The Coronavirus Pandemic will push 47 million women and girls into poverty, thereby dramatically increasing the gap between men and women in this area and reversing the progress made, according to UN Women and the UN Development Program (UNDP).
According to projections made by the Pardee Center for International Futures at the University of Denver at the request of these two UN agencies, the poverty rate will increase 9.1% between 2019 and 2021 instead of falling 2.7%, as originally planned.
According to these projections, although the Pandemic and the associated economic crisis will increase poverty globally, women will be disproportionately affected. Thus, by 2021 for every 100 men between the ages of 25 and 34 who live in extreme poverty, that is, with less than 1.9 dollars a day, there will be 118 women of the same age and the difference will be 121 compared to 100 by 2030.
The director of UN Women, Phumzile Mlambo-Ngcuka, has denounced that women “assume most of the responsibility in caring for the family, charge less, save less and have much less secure jobs”, up to 19% more than men, which is why it has opted for “putting women at the heart of the recovery from the pandemic.”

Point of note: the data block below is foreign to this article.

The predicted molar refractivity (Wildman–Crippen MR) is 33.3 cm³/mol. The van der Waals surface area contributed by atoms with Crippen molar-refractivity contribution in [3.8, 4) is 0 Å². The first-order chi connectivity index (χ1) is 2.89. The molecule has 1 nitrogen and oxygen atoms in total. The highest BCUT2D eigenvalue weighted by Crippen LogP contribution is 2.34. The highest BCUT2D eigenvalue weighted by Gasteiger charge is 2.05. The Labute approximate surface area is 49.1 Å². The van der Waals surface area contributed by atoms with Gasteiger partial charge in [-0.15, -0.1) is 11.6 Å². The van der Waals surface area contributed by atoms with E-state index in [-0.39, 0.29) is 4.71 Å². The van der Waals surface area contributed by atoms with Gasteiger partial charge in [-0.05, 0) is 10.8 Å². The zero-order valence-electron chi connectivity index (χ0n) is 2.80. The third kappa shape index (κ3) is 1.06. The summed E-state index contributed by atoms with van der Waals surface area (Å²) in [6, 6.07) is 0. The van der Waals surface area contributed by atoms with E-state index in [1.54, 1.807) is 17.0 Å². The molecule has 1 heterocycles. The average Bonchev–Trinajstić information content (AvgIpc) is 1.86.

Of the 96 million people that the Pandemic will push into extreme poverty by 2021, 47 million are women and girls, raising the number total to 435 million. Projections, according to UN agencies, suggest that this data will not return to pre-coronavirus levels until 2030.
The cost of ending poverty
Despite the alarming nature of these data, according to UN Women and UNDP, the study estimates that it would only take 0.14% of world GDP, about two trillion dollars, to end poverty in the world by 2030 and 48 billion dollars to close the gender gap.
However, “the real figure could end up being much higher, especially if governments do not act or act too late,” they have warned. Thus, the UNDP Administrator, Achim Steiner, has argued that “more than 100 million women and girls could be lifted out of poverty if governments carry out a comprehensive strategy that seeks to improve access to education and family planning, fair and equal wages, and expand social transfers”.
“Women are bearing the bulk of the COVID-19 crisis since they are more likely to lose their source of income and it is more unlikely that they have social coverage,” said Steiner, for whom “investing in reducing gender inequality is not only smart and affordable but also an urgent choice that governments can make to reverse the impact of the Pandemic on reducing poverty.